Books by Mark Cocker

BIRDERS by Mark Cocker
Released: May 1, 2001

"Persuasive, idiosyncratic, and often quite amusing."
English author Cocker (Rivers of Blood, Rivers of Gold, 2000, etc.) offers a combined celebration of and apologia for the national passion for birding, which in Britain provides both the thrill of high competition and the bonding of a cult. Read full book review >
Released: May 1, 2000

"Perhaps Cocker's fervent and entertaining prose should warn us about how readily we accept progress as an answer to war, conquest, and genocide."
A passionately written history of four episodes in European imperialism by environmentalist and journalist Cocker (Loneliness and Time, 1993). Read full book review >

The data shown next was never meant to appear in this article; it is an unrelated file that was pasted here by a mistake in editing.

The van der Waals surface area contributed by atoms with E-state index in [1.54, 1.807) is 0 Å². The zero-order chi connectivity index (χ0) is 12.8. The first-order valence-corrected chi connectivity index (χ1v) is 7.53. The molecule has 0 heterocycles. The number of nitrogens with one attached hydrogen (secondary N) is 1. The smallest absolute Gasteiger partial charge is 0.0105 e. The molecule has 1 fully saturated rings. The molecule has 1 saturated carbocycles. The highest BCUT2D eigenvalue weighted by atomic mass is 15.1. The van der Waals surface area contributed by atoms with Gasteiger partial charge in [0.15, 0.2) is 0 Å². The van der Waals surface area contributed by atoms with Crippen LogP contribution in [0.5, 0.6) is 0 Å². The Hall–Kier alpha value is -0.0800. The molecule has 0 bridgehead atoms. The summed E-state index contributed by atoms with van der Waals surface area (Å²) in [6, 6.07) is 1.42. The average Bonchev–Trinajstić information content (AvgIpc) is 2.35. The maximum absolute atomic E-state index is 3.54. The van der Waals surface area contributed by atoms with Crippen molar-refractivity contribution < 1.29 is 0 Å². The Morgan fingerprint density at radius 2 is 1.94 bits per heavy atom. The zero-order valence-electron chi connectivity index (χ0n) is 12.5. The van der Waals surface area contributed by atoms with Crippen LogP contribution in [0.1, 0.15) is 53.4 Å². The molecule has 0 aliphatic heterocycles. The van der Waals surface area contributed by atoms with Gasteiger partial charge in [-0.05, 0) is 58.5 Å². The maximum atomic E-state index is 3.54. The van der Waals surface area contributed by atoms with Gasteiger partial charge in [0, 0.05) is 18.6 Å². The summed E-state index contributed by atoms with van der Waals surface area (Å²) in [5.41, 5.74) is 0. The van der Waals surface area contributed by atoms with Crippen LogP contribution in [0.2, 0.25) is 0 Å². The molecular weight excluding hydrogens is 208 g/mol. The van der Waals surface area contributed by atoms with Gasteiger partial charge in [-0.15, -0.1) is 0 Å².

Released: April 1, 1993

"An English export, then, that can't quite manage the crossing. (Photos)"
An extended critique of English travel writing from the 19th century to the present day, by British biographer and journalist Cocker. ``The central, unifying principle in travel books,'' according to Cocker, ``is that abroad is always a metaphysical blank sheet on which the traveller could write or rewrite the story, as he or she would wish it to be.'' England has produced a rich array of such work, and Cocker examines some of the more (and less) famous practitioners of the genre. Read full book review >